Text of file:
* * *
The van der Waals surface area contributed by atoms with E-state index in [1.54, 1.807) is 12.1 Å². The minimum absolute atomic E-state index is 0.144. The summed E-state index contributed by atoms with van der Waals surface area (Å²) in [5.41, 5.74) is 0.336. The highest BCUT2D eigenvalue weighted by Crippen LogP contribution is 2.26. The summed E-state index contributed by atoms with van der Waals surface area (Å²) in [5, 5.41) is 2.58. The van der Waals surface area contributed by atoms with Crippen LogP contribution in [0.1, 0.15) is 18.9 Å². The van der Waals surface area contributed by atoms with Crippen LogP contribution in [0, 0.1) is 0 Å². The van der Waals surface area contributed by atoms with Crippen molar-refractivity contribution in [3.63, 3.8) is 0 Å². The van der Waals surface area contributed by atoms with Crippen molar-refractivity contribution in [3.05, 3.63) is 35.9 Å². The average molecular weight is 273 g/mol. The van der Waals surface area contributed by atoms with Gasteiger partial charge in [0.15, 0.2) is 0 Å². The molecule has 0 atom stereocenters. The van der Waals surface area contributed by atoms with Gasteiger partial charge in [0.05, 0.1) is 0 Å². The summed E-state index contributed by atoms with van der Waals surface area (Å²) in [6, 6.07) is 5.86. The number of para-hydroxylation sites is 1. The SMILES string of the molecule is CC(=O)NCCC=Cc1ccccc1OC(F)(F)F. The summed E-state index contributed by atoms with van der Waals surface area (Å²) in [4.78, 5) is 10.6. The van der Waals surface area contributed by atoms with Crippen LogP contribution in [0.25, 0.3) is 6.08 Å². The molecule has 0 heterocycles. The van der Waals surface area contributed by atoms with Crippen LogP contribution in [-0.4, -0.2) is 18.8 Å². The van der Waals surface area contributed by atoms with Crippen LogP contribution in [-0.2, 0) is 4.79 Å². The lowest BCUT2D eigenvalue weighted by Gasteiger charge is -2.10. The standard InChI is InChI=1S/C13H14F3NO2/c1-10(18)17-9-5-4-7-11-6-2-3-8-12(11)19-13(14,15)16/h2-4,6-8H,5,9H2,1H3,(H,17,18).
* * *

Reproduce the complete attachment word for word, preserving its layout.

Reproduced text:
The van der Waals surface area contributed by atoms with E-state index in [1.54, 1.807) is 12.1 Å². The minimum absolute atomic E-state index is 0.144. The summed E-state index contributed by atoms with van der Waals surface area (Å²) in [5.41, 5.74) is 0.336. The highest BCUT2D eigenvalue weighted by Crippen LogP contribution is 2.26. The summed E-state index contributed by atoms with van der Waals surface area (Å²) in [5, 5.41) is 2.58. The van der Waals surface area contributed by atoms with Crippen LogP contribution in [0.1, 0.15) is 18.9 Å². The van der Waals surface area contributed by atoms with Crippen LogP contribution in [0, 0.1) is 0 Å². The van der Waals surface area contributed by atoms with Crippen molar-refractivity contribution in [3.63, 3.8) is 0 Å². The van der Waals surface area contributed by atoms with Crippen molar-refractivity contribution in [3.05, 3.63) is 35.9 Å². The average molecular weight is 273 g/mol. The van der Waals surface area contributed by atoms with Gasteiger partial charge in [0.15, 0.2) is 0 Å². The molecule has 0 atom stereocenters. The van der Waals surface area contributed by atoms with Gasteiger partial charge in [0.05, 0.1) is 0 Å². The summed E-state index contributed by atoms with van der Waals surface area (Å²) in [6, 6.07) is 5.86. The number of para-hydroxylation sites is 1. The SMILES string of the molecule is CC(=O)NCCC=Cc1ccccc1OC(F)(F)F. The summed E-state index contributed by atoms with van der Waals surface area (Å²) in [4.78, 5) is 10.6. The van der Waals surface area contributed by atoms with Crippen LogP contribution in [0.25, 0.3) is 6.08 Å². The molecule has 0 heterocycles. The van der Waals surface area contributed by atoms with Crippen LogP contribution in [-0.4, -0.2) is 18.8 Å². The van der Waals surface area contributed by atoms with Crippen LogP contribution in [-0.2, 0) is 4.79 Å². The lowest BCUT2D eigenvalue weighted by Gasteiger charge is -2.10. The standard InChI is InChI=1S/C13H14F3NO2/c1-10(18)17-9-5-4-7-11-6-2-3-8-12(11)19-13(14,15)16/h2-4,6-8H,5,9H2,1H3,(H,17,18).